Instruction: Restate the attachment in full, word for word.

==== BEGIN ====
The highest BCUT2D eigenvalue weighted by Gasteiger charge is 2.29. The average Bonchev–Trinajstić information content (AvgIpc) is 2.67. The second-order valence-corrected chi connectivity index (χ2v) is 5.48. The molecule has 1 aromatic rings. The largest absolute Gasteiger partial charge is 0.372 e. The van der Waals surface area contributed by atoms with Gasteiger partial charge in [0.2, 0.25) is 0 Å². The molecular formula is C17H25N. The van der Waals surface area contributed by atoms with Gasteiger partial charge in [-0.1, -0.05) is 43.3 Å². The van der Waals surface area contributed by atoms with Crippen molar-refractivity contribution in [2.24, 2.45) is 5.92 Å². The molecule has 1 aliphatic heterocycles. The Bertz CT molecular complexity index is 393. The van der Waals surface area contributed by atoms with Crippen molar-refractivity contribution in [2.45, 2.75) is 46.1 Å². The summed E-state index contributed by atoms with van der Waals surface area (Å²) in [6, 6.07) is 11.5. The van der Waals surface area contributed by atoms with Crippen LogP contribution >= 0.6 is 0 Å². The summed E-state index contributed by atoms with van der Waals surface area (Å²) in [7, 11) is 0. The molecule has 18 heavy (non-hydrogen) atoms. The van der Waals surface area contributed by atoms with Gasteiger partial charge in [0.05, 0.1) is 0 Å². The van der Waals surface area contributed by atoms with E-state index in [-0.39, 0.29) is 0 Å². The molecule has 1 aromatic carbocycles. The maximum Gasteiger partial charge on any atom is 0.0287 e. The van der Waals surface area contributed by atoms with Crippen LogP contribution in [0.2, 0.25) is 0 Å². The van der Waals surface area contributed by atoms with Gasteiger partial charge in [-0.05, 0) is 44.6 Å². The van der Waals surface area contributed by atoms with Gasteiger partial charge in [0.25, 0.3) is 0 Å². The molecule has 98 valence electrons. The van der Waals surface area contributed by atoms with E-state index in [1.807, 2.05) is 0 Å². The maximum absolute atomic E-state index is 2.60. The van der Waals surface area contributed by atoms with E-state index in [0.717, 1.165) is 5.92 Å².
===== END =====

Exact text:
The highest BCUT2D eigenvalue weighted by Gasteiger charge is 2.29. The average Bonchev–Trinajstić information content (AvgIpc) is 2.67. The second-order valence-corrected chi connectivity index (χ2v) is 5.48. The molecule has 1 aromatic rings. The largest absolute Gasteiger partial charge is 0.372 e. The van der Waals surface area contributed by atoms with Gasteiger partial charge in [0.2, 0.25) is 0 Å². The molecular formula is C17H25N. The van der Waals surface area contributed by atoms with Gasteiger partial charge in [-0.1, -0.05) is 43.3 Å². The van der Waals surface area contributed by atoms with Crippen molar-refractivity contribution in [2.24, 2.45) is 5.92 Å². The molecule has 1 aliphatic heterocycles. The Bertz CT molecular complexity index is 393. The van der Waals surface area contributed by atoms with Crippen molar-refractivity contribution in [2.45, 2.75) is 46.1 Å². The summed E-state index contributed by atoms with van der Waals surface area (Å²) in [6, 6.07) is 11.5. The van der Waals surface area contributed by atoms with Crippen LogP contribution >= 0.6 is 0 Å². The summed E-state index contributed by atoms with van der Waals surface area (Å²) in [7, 11) is 0. The molecule has 18 heavy (non-hydrogen) atoms. The van der Waals surface area contributed by atoms with Gasteiger partial charge in [0.05, 0.1) is 0 Å². The van der Waals surface area contributed by atoms with E-state index in [-0.39, 0.29) is 0 Å². The molecule has 1 aromatic carbocycles. The maximum Gasteiger partial charge on any atom is 0.0287 e. The van der Waals surface area contributed by atoms with Crippen LogP contribution in [0.2, 0.25) is 0 Å². The van der Waals surface area contributed by atoms with Gasteiger partial charge in [-0.05, 0) is 44.6 Å². The van der Waals surface area contributed by atoms with Gasteiger partial charge in [0.25, 0.3) is 0 Å². The molecule has 98 valence electrons. The van der Waals surface area contributed by atoms with E-state index in [1.807, 2.05) is 0 Å². The maximum absolute atomic E-state index is 2.60. The van der Waals surface area contributed by atoms with E-state index in [0.717, 1.165) is 5.92 Å².